Drought - May 2004
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U.S. Drought Highlights:
- On the national scale, severe to extreme drought affected about 18 percent of the contiguous United States as of the end of May 2004
- moderate to extreme drought affected about 33 percent of the contiguous U.S.
- May was warmer than normal and dry across the Southeast, southern and central Plains, and parts of the West, resulting in a slight increase in the national percentage drought area
- Above-normal rainfall brought improving conditions to the Upper Midwest (April - May) and short-term relief to the drought areas of the Pacific Northwest
- Long-term moisture deficits (last 9 to 24 to 60 months) persisted across parts of the Great Plains, parts of the Southeast, and most of the West
Please Note: The data presented in this drought report are preliminary. Ranks, anomalies, and percent areas may change as more complete data are received and processed.
On the national scale,
- severe to extreme drought affected about 18 percent of the contiguous United States as of the end of May 2004, an increase of about 3 percent compared to last month
- about 33 percent of the contiguous U.S. fell in the moderate to extreme drought categories (based on the Palmer Drought Index) at the end of May
- on a broad scale, the last two decades were characterized by unusual wetness with short periods of extensive droughts, whereas the 1930s and 1950s were characterized by prolonged periods of extensive droughts with little wetness
- about 7 percent of the contiguous U.S. fell in the severely to extremely wet categories at the end of May
- a file containing the national monthly percent area severely dry and wet from 1900 to present is available
- historical temperature, precipitation, and Palmer drought data from 1895 to present for climate divisions, states, and regions in the contiguous U.S. are available at the Climate Division: Temperature-Precipitation-Drought Data page in files having names that start with "drd964x" and ending with "txt" (without the quotes).
May was warmer than normal and dry across the Southeast, southern and central Plains, and parts of the West. Above-normal rainfall brought improving conditions to the Upper Midwest (April vs. May) and short-term relief to the drought areas of the Pacific Northwest. Much of Alaska was wetter than normal, but drier than normal conditions prevailed at the primary stations along the southern coastal band and southeastern panhandle. The rainfall pattern in Hawaii was mixed. The primary stations in Puerto Rico were generally wetter than normal, but a few stations at the western end of the island were drier than normal for the 4 weeks to 8 weeks ending in May.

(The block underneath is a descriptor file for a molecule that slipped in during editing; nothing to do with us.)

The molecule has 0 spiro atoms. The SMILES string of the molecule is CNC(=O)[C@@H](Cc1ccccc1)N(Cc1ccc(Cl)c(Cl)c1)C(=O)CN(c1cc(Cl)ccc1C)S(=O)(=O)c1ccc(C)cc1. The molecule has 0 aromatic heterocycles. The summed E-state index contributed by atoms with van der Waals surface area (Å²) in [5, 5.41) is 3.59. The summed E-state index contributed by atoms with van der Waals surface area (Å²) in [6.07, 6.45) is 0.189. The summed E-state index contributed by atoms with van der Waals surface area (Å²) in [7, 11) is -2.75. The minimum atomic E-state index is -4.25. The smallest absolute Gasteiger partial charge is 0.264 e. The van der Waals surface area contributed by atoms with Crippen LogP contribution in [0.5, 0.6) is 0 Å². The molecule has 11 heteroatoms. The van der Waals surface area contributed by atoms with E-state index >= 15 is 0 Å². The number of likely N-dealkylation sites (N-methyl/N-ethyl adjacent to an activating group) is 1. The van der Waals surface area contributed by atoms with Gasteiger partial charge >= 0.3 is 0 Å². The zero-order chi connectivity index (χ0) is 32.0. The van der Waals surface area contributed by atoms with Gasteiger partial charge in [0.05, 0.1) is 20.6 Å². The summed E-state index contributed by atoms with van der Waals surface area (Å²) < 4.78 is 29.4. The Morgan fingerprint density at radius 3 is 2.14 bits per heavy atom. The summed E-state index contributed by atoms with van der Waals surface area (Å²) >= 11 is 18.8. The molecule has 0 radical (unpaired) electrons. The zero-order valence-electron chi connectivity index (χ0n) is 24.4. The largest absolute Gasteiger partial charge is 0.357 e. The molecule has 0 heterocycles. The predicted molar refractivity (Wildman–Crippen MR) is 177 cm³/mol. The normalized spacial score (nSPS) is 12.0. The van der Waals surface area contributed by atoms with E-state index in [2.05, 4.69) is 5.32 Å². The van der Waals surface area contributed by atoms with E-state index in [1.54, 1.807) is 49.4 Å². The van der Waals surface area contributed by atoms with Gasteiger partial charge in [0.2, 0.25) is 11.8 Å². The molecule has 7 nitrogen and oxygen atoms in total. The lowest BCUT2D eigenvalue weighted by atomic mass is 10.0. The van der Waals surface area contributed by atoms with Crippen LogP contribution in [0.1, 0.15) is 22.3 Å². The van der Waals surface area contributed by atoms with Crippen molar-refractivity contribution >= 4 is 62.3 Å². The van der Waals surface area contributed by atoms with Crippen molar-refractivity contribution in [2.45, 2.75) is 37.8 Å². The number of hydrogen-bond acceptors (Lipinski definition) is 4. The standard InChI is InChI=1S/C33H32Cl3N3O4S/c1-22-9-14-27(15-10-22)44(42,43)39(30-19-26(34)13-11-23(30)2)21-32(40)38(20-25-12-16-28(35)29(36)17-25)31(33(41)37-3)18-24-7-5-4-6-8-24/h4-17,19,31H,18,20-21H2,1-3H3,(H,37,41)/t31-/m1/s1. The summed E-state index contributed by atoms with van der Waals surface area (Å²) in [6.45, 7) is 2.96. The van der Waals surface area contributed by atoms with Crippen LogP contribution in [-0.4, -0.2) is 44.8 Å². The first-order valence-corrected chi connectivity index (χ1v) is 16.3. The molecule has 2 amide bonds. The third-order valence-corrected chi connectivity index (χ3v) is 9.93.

Dry conditions have persisted during most of the last 8 months across much of the Southeast, giving the region the seventh driest spring (March-May) and ninth driest January-May in the 110-year record. This sharply contrasts with the previous 13 months which were predominantly wet, and marks a return to the dry conditions which prevailed for much of the preceding four years. The recent dryness resulted in the third driest May for the Southwest region and sixth driest spring (March-May) for the West region.
This month's short-term dryness compounded the long-term moisture deficits (last 9 to 24 to 36 to 60 months) in many areas. The West North Central region had the 11th driest June-May on record this year, marking the fifth consecutive such 12-month period with below-normal precipitation.
Some regional highlights:
- Several states had the tenth driest, or drier, month or season for:
- May (Arizona-2nd, Oklahoma-2nd, Colorado-4th, New Mexico-8th, Florida-8th)
- spring (March-May) (Georgia-2nd, Florida-4th, South Carolina-4th, California-5th)
- January-May (Maine-6th, North Carolina-8th, South Carolina-9th)
- December-May (Georgia-5th, South Carolina-10th)
- November-May (South Carolina-8th)
- August-May (South Carolina-7th)
- July-May (Wyoming-9th)
- June-May (Montana-7th)
- Soil moisture conditions:
- End-of-month soil moisture conditions were much drier than normal in the Southeast and parts of the Great Plains and West, based on model computations.
- USDA topsoil moisture observations were dry to very dry (both observed and compared to recent [5-year and 10-year] climatologies) in states in the Southeast, Great Plains, and Rocky Mountains.